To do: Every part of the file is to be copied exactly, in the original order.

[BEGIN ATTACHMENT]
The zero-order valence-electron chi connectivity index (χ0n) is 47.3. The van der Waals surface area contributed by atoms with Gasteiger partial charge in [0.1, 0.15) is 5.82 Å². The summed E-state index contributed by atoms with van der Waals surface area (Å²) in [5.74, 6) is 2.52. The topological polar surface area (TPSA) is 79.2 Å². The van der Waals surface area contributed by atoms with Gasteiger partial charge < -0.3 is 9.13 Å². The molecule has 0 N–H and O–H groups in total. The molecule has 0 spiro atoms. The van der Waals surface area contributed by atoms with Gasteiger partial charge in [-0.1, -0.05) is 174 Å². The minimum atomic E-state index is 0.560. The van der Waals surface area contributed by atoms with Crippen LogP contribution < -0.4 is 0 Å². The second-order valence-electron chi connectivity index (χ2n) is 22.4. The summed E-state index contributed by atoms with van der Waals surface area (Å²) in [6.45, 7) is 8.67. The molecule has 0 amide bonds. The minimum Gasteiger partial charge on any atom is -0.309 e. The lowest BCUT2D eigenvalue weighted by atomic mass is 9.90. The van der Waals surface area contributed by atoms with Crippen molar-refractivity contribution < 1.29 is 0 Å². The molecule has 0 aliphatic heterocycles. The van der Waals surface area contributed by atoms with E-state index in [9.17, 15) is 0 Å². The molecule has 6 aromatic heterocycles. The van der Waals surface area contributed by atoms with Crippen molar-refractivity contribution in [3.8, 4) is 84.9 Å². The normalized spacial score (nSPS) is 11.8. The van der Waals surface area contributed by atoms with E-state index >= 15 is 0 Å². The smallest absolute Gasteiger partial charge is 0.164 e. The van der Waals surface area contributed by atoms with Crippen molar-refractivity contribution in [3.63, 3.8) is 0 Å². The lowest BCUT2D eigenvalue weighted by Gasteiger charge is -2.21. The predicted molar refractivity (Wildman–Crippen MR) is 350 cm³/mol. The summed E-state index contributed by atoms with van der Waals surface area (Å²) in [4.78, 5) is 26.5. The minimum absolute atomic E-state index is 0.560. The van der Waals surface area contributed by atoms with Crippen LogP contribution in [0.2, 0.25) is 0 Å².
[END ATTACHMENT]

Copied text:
The zero-order valence-electron chi connectivity index (χ0n) is 47.3. The van der Waals surface area contributed by atoms with Gasteiger partial charge in [0.1, 0.15) is 5.82 Å². The summed E-state index contributed by atoms with van der Waals surface area (Å²) in [5.74, 6) is 2.52. The topological polar surface area (TPSA) is 79.2 Å². The van der Waals surface area contributed by atoms with Gasteiger partial charge < -0.3 is 9.13 Å². The molecule has 0 N–H and O–H groups in total. The molecule has 0 spiro atoms. The van der Waals surface area contributed by atoms with Gasteiger partial charge in [-0.1, -0.05) is 174 Å². The minimum atomic E-state index is 0.560. The van der Waals surface area contributed by atoms with Crippen LogP contribution < -0.4 is 0 Å². The second-order valence-electron chi connectivity index (χ2n) is 22.4. The summed E-state index contributed by atoms with van der Waals surface area (Å²) in [6.45, 7) is 8.67. The molecule has 0 amide bonds. The minimum Gasteiger partial charge on any atom is -0.309 e. The lowest BCUT2D eigenvalue weighted by atomic mass is 9.90. The van der Waals surface area contributed by atoms with Crippen molar-refractivity contribution < 1.29 is 0 Å². The molecule has 0 aliphatic heterocycles. The van der Waals surface area contributed by atoms with E-state index in [9.17, 15) is 0 Å². The molecule has 6 aromatic heterocycles. The van der Waals surface area contributed by atoms with Crippen molar-refractivity contribution in [3.8, 4) is 84.9 Å². The normalized spacial score (nSPS) is 11.8. The van der Waals surface area contributed by atoms with E-state index >= 15 is 0 Å². The smallest absolute Gasteiger partial charge is 0.164 e. The van der Waals surface area contributed by atoms with Crippen molar-refractivity contribution in [3.63, 3.8) is 0 Å². The lowest BCUT2D eigenvalue weighted by Gasteiger charge is -2.21. The predicted molar refractivity (Wildman–Crippen MR) is 350 cm³/mol. The summed E-state index contributed by atoms with van der Waals surface area (Å²) in [4.78, 5) is 26.5. The minimum absolute atomic E-state index is 0.560. The van der Waals surface area contributed by atoms with Crippen LogP contribution in [0.2, 0.25) is 0 Å².